AMBITIOUS plans to transform Southampton's waterfront have received a major boost following a High Court victory by the city council.

Civic chiefs have fought off a legal challenge that could have blocked proposals to build a casino at Royal Pier as part of a massive project to redevelop the area.

Global Gaming Ventures (GGV) submitted an alternative bid to operate a casino elsewhere in the city.

The company took the council to court following its decision to award the licence to Aspers Universal Ltd, but GGV's final roll of the dice ended in failure yesterday when its challenge was thrown out.

Last night Royston Smith, Tory MP for Southampton Itchen, said the ruling paved the way for the £450 million Royal Pier project to proceed.

"The proposed casino is the financial driver to get the waterfront redeveloped. Without it the project would be a non-starter so this is absolutely the best decision for Southampton," he said.

The Royal Pier project has yet to receive planning permission.

But Mr Smith said RPW (Southampton) Ltd, the city council's development partner in the venture, was "mad keen to get on with it".

GGV wanted to open a casino as part of Southampton's new Watermark Westquay development but councillors preferred a rival bid by Aspers.

The council said a gaming joint at Royal Pier would "anchor" the huge regeneration project, which is expected to create about 4,400 new jobs.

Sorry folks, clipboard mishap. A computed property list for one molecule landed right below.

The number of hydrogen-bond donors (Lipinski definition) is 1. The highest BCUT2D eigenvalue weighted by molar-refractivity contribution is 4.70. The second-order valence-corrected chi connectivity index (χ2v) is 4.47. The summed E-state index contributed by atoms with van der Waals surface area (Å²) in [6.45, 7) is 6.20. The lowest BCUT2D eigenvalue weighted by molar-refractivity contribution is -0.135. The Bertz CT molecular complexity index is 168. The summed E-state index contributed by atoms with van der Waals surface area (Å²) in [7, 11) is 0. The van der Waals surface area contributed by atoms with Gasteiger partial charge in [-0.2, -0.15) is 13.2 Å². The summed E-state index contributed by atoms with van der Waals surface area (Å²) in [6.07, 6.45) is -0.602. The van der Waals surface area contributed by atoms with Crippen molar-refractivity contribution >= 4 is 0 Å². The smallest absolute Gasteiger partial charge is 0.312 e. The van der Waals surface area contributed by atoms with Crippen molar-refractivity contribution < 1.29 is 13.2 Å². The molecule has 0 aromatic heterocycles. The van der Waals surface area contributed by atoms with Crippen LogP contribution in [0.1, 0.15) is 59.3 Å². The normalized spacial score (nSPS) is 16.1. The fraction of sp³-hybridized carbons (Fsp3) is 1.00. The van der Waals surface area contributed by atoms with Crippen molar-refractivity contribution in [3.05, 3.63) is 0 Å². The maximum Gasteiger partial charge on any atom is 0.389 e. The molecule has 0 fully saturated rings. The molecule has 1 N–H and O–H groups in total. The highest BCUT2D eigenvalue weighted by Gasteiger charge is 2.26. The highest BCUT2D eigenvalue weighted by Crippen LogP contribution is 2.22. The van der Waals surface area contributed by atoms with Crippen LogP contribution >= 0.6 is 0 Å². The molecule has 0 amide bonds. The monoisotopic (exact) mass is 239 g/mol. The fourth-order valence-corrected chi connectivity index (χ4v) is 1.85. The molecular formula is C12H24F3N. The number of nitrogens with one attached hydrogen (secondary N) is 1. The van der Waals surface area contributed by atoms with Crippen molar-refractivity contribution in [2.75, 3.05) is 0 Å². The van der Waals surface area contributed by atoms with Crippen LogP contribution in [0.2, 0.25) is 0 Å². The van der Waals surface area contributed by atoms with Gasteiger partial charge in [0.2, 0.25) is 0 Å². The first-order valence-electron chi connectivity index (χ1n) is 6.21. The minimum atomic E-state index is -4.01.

But GGV went to the High Court and challenged the authority's rejection of its bid.

The company's lawyers stressed that work on Watermark Westquay had already started whereas the Royal Pier project had yet to gain planning permission.

However, Mr Justice Jeremy Baker dismissed GGV's complaints, saying the council had openly stated from the outset that Royal Pier was the best place for a casino.

The judge concluded that no valid criticism could be made the council's decision-making process and the points raised by GGV had "no merit".

Last night a council spokesman confirmed that the cost of the High Court case would not be borne by Southampton residents.

He said: “The High Court has dismissed the claim made against Southampton City Council by Global Gaming Ventures in respect of the award of the large casino licence to Aspers last year.

"Costs to be paid by GGV have been agreed and there is no cost to the residents of Southampton."

Richard Noble, chief operating officer of Aspers, added: "We are very proud to have delivered two operational large licence casinos in the UK and are very excited to now have the opportunity to bring a high quality Aspers casino to Southampton.”

Aspers beat competition from four other firms to be named as the operator of the casino, the last licence of its kind to be issued in the UK.

The proposed Royal Pier development will also include 50 shops and 730 homes, plus bars, restaurants, a four or five-star hotel and a 130ft Spitfire statue.